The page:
Automated systems powered by new breakthroughs in Artificial Intelligence will soon begin to have an impact on the web industry. People working on the web will have to learn new design disciplines and tools to stay relevant. Based on the talk “OK Computer” that I gave at a number of conferences in Autumn 2015.
There are many future web stack features that I see as being vitally important to the long‐term health of the web. These include extensible web projects such as web components and CSS Houdini, as well as the scripting capabilities in ES7 and beyond. These features give developers better tools, and more fine control and power.
But I feel that what’s more important to the immediate success of the web are features that provide parity with native mobile apps. I’ve written previously about the importance of service workers in providing this parity, but there are also a few new features breaking through that I’m equally excited about, as they provide access to previously unavailable hardware.
Yesterday Google announced ‘Eddystone’, a new open Bluetooth beacon format which works on Android and iOS. I’ve been doing a bit of reading about it to understand the technology and its potential, and I put together a briefing note about it for my colleagues. I’m a believer in maximising returns on my content, so it seems like a good opportunity to republish that briefing note here.
This is a very rapid and shallow look into beacons, and I’ve no doubt made some omissions or inaccuracies, so apologies in advance for that. If you think I’ve made any huge oversights or errors, please feel free to let me know in the comments.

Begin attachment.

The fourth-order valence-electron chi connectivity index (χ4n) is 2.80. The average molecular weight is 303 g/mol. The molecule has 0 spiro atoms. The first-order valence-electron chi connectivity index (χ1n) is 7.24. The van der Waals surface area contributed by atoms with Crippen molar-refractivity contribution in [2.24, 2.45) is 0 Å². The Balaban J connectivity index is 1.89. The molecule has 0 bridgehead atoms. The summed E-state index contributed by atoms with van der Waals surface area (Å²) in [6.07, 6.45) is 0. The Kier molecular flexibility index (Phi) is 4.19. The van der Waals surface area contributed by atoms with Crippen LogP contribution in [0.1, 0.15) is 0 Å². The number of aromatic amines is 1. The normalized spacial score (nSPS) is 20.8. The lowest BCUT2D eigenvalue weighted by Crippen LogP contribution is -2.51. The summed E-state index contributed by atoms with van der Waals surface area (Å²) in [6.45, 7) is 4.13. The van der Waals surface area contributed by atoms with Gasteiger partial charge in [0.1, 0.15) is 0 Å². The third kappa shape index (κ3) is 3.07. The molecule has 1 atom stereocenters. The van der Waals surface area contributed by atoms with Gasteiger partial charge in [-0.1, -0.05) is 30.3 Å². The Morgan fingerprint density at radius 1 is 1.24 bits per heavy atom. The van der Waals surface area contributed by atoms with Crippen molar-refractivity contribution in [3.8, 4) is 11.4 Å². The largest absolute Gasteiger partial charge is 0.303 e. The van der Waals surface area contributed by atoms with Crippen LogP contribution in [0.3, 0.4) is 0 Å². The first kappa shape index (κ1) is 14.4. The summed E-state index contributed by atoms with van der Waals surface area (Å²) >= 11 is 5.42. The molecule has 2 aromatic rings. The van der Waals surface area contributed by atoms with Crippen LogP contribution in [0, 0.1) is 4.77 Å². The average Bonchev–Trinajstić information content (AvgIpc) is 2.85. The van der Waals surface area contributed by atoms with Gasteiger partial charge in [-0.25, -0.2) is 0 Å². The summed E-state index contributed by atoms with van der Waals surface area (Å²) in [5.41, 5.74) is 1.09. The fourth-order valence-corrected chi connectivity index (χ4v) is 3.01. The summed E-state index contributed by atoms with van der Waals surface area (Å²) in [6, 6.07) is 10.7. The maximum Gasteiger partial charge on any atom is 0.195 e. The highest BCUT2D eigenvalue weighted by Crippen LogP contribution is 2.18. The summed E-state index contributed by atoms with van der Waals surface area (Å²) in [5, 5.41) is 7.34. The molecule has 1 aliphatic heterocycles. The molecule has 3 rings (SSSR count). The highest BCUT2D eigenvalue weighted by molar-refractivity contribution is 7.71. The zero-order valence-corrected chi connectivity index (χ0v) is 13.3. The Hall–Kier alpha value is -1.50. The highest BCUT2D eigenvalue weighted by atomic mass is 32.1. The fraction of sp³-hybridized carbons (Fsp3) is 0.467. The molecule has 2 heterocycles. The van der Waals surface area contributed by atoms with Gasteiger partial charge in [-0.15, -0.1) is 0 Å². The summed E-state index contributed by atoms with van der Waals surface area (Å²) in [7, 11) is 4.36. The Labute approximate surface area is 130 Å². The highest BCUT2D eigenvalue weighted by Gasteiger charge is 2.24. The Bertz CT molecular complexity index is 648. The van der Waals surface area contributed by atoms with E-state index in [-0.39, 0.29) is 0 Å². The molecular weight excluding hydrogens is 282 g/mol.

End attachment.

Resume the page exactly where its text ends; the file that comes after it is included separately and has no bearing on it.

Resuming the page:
Yesterday I read Christian Heilmann’s article Bearable Wearables, a review of the Samsung Gear Live and Android Wear. Christian’s overall opinion was that it’s too flawed for him to currently find useful. I’ve been using an LG G Watch for the last few weeks, and have come to a different conclusion; that being the case, I thought I’d give my own opinion. Consider this my review of the G Watch, in the form of a response to some of the issues Christian raised — meaning you should first read his article in order to get the most from this one.
There are very many excellent email newsletters covering web technologies: Smashing Magazine, CSS Weekly, Web Designer Depot are the first three to immediately spring to mind. But I think there’s space for another one, one that has the focus less on code and process and more on philosophy and reflection. So I’m going to start one.
It’s provisionally titled ‘The Thoughtful Web’, and my intention is to post an occasional email (not weekly, more than monthly), featuring articles I think are really worth reading. It’ll cover the web, new and emerging technology, science, society, and philosophy — but I think it will all be relevant to the work we do making the web.
If you’re interested, you can sign up today. I intend to send the first email later this week, and I promise I’ll never be spammy; I hate email noise, and don’t intend to contribute to it.
NB: This post is based on a briefing note I sent around at rehabstudio, the agency I work for. It’s intended to clear up some of the confusion around resolution on mobile devices with high DPI screens, especially when talking with clients, and is aimed at all roles in the agency, not only developers. As such, it may not be one hundred percent ‘correct’, but I think it does a good enough job of explaining the subject.